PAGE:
Blue Cross Blue Shield of Rhode Island and Neighborhood Health Plan of Rhode Island have called for individual marketing plans to be sold for people who do not receive insurance through their employer. Blue Cross Blue Shield requested a 9.6% rate hike in the next year, and Neighborhood requested a 6.8% hike.
Melanie Coon, a spokesperson for Blue Cross Blue Shield, said in an email to the Globe that actual rate increases will vary depending on age and plan selection. He said the required rate increases were taken into account by “significant inflation in the cost of goods and services across all sectors of the economy, including medical services and drugs, and the return to pre-pandemic levels of ‘health care”.
Blue Cross Blue Shield, Neighborhood Health, UnitedHealthcare, and Tufts Health have all unveiled small-group market plans.
UnitedHealthcare requested the largest increase among all insurers at 12.3% under the HMO plan and a 10.8% rate increase under the PPO plan. This is compared with the company requesting the state to approve a 17.5% rate hike on the HMO plan and a 10.7% hike under the PPO plan in 2022.
A UnitedHealthcare spokesperson did not immediately respond to the Globe for comment.
Blue Cross Blue Shield, the state’s largest health insurer with nearly 41,000 people enrolled in their small group plan in March, requested an 11.7% increase. Neighborhood Health requested a 9.3% increase.
Elizabeth McClaine, vice president of commercial products at Neighborhood Health, said in an e-mailed statement that the majority of member awards will be “significantly offset by increases in tax credits on upfront premiums.”
“The neighborhood offers the two cheapest health plans on the state health insurance market,” McClaine said. “Even with the proposed rate hike for 2023, the neighborhood will still be the cheapest option as we have done for the past nine years.”
Five insurers, including Blue Cross Blue Shield, UnitedHealthcare, Tufts Health Plan, Aetna, and Cigna, have filed large group rates. Aetna requested the highest rate hike to 13.4% while UnitedHealthcare requested the lowest rate hike to 11.3%.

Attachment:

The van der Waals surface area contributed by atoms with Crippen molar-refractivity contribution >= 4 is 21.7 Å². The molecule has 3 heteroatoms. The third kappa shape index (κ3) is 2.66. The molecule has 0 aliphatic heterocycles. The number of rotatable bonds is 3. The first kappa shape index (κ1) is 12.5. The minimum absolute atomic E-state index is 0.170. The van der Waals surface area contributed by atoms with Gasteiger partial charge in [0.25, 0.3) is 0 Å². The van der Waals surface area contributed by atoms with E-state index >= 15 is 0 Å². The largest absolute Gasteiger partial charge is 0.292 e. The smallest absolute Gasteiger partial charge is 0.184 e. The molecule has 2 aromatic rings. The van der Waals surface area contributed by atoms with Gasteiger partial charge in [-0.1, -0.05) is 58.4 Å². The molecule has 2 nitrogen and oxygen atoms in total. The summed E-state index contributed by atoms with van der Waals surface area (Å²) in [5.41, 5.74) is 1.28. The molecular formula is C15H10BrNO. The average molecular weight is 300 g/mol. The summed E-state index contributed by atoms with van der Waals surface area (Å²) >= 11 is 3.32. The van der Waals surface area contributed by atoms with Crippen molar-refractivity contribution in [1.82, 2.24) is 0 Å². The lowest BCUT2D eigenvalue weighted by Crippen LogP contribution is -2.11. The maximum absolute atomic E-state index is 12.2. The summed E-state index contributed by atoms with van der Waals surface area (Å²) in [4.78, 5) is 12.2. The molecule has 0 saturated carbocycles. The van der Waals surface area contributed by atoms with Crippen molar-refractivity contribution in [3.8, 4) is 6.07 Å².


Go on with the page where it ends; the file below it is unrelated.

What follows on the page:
Tigue, which is expected to approve, amend or reject proposed tariffs between mid- to late August, said in 2022 that he was deeply concerned about the sharp hikes in required tariffs, which jumped to 20% last year.
“Recently, health insurers have generated substantial profits as a result of the curtailment of medical services experienced during the 2019 coronavirus disease public health emergency,” he said at the time.
But on Friday, Tigue said these proposed rate hikes demonstrated the “continuing need for shared responsibility by insurers and providers to address the underlying costs of health care in order to promote affordability for Rhode consumers and businesses.” Island “.
Cory King, a policy director in the Tigue office, said the Office of the Health Insurance Commissioner will review each health insurer’s coverage and consumer indemnity agreements to “ensure that the plans sold in Rhode Island suit everyone. the standards of member benefits, access and cost-sharing required by state and federal law ”.
The office will accept public comments on proposed rates until July 12 in writing and will also listen to public comments in a virtual town hall in July. 7.